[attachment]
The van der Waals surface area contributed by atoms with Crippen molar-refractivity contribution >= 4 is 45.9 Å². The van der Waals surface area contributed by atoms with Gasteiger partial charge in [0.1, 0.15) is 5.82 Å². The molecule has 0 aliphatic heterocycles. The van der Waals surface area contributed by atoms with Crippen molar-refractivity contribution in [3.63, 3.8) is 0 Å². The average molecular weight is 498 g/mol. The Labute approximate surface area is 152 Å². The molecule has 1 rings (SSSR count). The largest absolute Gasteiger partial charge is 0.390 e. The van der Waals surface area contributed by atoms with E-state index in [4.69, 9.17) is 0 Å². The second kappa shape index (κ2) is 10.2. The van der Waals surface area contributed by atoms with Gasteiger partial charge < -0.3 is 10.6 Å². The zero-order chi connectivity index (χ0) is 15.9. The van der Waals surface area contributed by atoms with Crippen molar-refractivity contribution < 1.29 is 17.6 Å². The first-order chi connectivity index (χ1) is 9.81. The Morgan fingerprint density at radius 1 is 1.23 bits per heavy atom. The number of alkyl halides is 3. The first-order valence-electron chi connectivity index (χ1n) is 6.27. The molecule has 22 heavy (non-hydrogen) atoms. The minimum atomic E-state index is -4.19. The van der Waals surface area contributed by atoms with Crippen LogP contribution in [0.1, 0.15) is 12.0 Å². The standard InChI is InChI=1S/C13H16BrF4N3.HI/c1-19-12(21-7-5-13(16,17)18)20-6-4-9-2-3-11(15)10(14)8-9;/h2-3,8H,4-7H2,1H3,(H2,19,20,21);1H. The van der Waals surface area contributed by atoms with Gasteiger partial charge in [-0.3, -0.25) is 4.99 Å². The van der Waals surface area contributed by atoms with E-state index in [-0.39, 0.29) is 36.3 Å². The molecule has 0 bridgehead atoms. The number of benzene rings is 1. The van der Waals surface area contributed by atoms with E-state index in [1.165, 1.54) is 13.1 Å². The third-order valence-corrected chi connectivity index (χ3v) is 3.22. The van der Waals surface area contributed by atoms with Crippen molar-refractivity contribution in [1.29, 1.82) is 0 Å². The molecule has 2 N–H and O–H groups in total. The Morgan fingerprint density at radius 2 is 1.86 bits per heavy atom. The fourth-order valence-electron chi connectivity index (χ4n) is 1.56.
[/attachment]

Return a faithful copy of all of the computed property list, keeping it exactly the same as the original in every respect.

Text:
The van der Waals surface area contributed by atoms with Crippen molar-refractivity contribution >= 4 is 45.9 Å². The van der Waals surface area contributed by atoms with Gasteiger partial charge in [0.1, 0.15) is 5.82 Å². The molecule has 0 aliphatic heterocycles. The van der Waals surface area contributed by atoms with Crippen molar-refractivity contribution in [3.63, 3.8) is 0 Å². The average molecular weight is 498 g/mol. The Labute approximate surface area is 152 Å². The molecule has 1 rings (SSSR count). The largest absolute Gasteiger partial charge is 0.390 e. The van der Waals surface area contributed by atoms with E-state index in [4.69, 9.17) is 0 Å². The second kappa shape index (κ2) is 10.2. The van der Waals surface area contributed by atoms with Gasteiger partial charge < -0.3 is 10.6 Å². The zero-order chi connectivity index (χ0) is 15.9. The van der Waals surface area contributed by atoms with Crippen molar-refractivity contribution < 1.29 is 17.6 Å². The first-order chi connectivity index (χ1) is 9.81. The Morgan fingerprint density at radius 1 is 1.23 bits per heavy atom. The number of alkyl halides is 3. The first-order valence-electron chi connectivity index (χ1n) is 6.27. The molecule has 22 heavy (non-hydrogen) atoms. The minimum atomic E-state index is -4.19. The van der Waals surface area contributed by atoms with Crippen LogP contribution in [0.1, 0.15) is 12.0 Å². The standard InChI is InChI=1S/C13H16BrF4N3.HI/c1-19-12(21-7-5-13(16,17)18)20-6-4-9-2-3-11(15)10(14)8-9;/h2-3,8H,4-7H2,1H3,(H2,19,20,21);1H. The van der Waals surface area contributed by atoms with Gasteiger partial charge in [-0.3, -0.25) is 4.99 Å². The van der Waals surface area contributed by atoms with E-state index in [-0.39, 0.29) is 36.3 Å². The molecule has 0 bridgehead atoms. The number of benzene rings is 1. The van der Waals surface area contributed by atoms with E-state index in [1.165, 1.54) is 13.1 Å². The third-order valence-corrected chi connectivity index (χ3v) is 3.22. The van der Waals surface area contributed by atoms with Crippen molar-refractivity contribution in [1.29, 1.82) is 0 Å². The molecule has 2 N–H and O–H groups in total. The Morgan fingerprint density at radius 2 is 1.86 bits per heavy atom. The fourth-order valence-electron chi connectivity index (χ4n) is 1.56.